Terry's 2018 May Trip

March 20 2018

The first day to book some of the English Heritage, members only events. Perhaps I can go to the one entitled Dr Strangelove.
RAF Barnham, Suffolk Fri 18 May 14:00 hrs.

I phoned on the day at about 10:30 and yes there is one ticket left but only one.

Looking at the map, it is a long way so it will have to be a three day trip

May 16 2018

To To Bletchley Park home of the Codebreakers

May 17 2018

To IWM Duxford

May 18 2018

To RAF Barnham Dr Strangelove, the British H bomb, what could this be about?

There were about 30 of us, the visit lasted about three hours on a lovely sunny May day

RAF Barnham is a Royal Air Force Station in Suffolk, some 2 miles south of Thetford and northwest of Barnham Village, positioned on Thetford Heath. The original Barnham Camp had links to chemical warfare storage during the Second World War and was originally constructed as a bomb dump.

Far away from anywhere https://plus.codes/9F429PM9+R9

During the mid 1950s a specialist storage area was constructed at Barnham to house Britain's first production nuclear free fall bomb, BLUE DANUBE. The National Archives have the RAF documents that describe the 'Specialist Storage Site' as forming in June 1954 as part of No. 94 Maintenance Sub Unit at RAF Barnham.

The "Blue Danube" H Bomb

Click on an image to view full size

Blue Danube was very large weapon, 7.3m (24ft) in length and weighing 4636 kg (10,000 lbs). For storage it was broken down into three main sections, the nose, the central section containing a 1.5m (5ft) diameter sphere of explosives, weighing nearly 2.5 tons, and the tail section. For safety reasons the plutonium fissile cores were kept separately. The site's pentagonal structure consists of three giant stores for storing the bombs and four plantations of small sheds in which fissile cores were stored. To assemble the bomb the core would be picked up on a hand trolley and taken to a central assembly building to be matched with its body. Whenever a fission trigger was moved, a klaxon would sound, and everyone on the site would have to freeze motionless.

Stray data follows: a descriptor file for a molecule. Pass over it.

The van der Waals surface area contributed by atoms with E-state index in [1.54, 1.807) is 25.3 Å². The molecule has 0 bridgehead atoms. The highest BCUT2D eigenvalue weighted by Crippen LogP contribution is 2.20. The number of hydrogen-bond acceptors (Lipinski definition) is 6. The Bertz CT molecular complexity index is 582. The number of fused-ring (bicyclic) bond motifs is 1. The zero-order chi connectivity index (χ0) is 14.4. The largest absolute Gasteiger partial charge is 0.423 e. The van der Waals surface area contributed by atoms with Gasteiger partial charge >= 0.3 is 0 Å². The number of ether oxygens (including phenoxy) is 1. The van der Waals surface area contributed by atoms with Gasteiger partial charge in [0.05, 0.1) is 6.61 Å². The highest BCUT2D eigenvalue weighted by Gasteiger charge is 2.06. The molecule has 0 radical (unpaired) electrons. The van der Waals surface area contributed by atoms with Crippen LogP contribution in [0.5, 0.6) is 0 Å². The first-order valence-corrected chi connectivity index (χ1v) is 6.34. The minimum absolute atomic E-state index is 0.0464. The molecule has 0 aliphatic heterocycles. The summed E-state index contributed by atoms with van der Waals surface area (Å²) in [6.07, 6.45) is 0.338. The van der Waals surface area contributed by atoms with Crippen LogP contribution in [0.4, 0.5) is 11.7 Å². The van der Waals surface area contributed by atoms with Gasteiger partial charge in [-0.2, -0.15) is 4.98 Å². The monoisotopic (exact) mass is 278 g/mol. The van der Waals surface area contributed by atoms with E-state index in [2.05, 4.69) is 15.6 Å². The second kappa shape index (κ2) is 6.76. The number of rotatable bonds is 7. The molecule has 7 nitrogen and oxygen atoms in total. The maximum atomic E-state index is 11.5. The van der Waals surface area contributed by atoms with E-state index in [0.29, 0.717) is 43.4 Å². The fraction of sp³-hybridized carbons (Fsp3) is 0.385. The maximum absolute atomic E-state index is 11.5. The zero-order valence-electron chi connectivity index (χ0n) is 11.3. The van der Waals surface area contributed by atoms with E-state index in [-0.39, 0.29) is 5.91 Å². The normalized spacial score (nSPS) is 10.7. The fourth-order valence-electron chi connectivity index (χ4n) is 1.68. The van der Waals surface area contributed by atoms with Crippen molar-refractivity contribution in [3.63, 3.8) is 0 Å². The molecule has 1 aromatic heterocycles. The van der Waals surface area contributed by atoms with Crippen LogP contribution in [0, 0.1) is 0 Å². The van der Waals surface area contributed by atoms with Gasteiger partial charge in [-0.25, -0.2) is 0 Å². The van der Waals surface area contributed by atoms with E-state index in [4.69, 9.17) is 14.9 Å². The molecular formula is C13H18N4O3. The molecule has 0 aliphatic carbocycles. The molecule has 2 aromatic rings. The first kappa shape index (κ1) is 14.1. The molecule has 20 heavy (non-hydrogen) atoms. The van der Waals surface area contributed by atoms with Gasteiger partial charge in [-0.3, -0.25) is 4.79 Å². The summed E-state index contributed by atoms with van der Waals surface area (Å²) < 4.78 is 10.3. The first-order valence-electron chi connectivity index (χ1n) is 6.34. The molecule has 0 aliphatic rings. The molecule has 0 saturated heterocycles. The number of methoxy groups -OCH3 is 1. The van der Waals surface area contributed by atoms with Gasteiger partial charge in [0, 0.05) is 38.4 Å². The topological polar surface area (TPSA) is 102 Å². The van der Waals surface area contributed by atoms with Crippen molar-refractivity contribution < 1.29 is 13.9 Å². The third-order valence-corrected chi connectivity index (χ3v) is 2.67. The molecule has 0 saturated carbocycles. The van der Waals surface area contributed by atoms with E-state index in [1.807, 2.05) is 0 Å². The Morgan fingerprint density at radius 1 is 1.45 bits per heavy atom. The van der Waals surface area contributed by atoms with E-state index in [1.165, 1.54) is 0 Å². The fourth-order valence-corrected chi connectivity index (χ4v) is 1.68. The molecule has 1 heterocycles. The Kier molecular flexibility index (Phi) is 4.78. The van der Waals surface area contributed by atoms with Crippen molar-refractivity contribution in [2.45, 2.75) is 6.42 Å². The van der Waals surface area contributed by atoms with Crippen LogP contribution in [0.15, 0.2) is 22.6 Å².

Let me try to explain what I learned there.

Inside the central section of each bomb is a ball of plutonium weighing about 20 Kg and inside that is a trigger, known as the urchin, made of polonium. (Polonium and beryllium were the key ingredients of the 'urchin' detonator at the center of the bomb's spherical plutonium pit.The urchin ignited the nuclear chain reaction at the moment of prompt criticality to ensure the bomb did not fizzle.)

But polonium has a half-life of only 138 days. Therefore you need a place to store your bombs and maintain them when the polonium has lost its punch.

Working on this site was highly danergous, the high explosives parts were stored in the three areas mentioned above, these were behind large earth banks.

The fissile cores were stored in their own building or hutch, well apart from each other
each had a safe in the floor that housed the core about a metre underground. There were 57 of these hutches.

A Hutch and the "Safe" inside

Security was very high, five watch towers, dogs and armed guards

Front gate - Tower - No Man's Land

The storage of nuclear weapons probably ceased at RAF Barnham in spring 1963. In 1965 the nuclear weapon storage part of Barnham Camp was put up for sale by the Ministry and was purchased by a local businessman who started a mushroom farm in the buildings. Subsequently the site has become the Gorse Industrial Estate although still owned by the same person. Much of the original infrastructure is being restored and many of the conifers which had sprung up since the site was active have been cleared thereby restoring much of the area to its original appearance. The site is now a Scheduled Monument with Grade II listed buildings and has links to English Heritage as a unique memorial to the history of Barnham Camp and the Cold War.

Further reading, from which I have obtained some of the information above.






This page was updated
Terry Rawkins
on 20 May 2018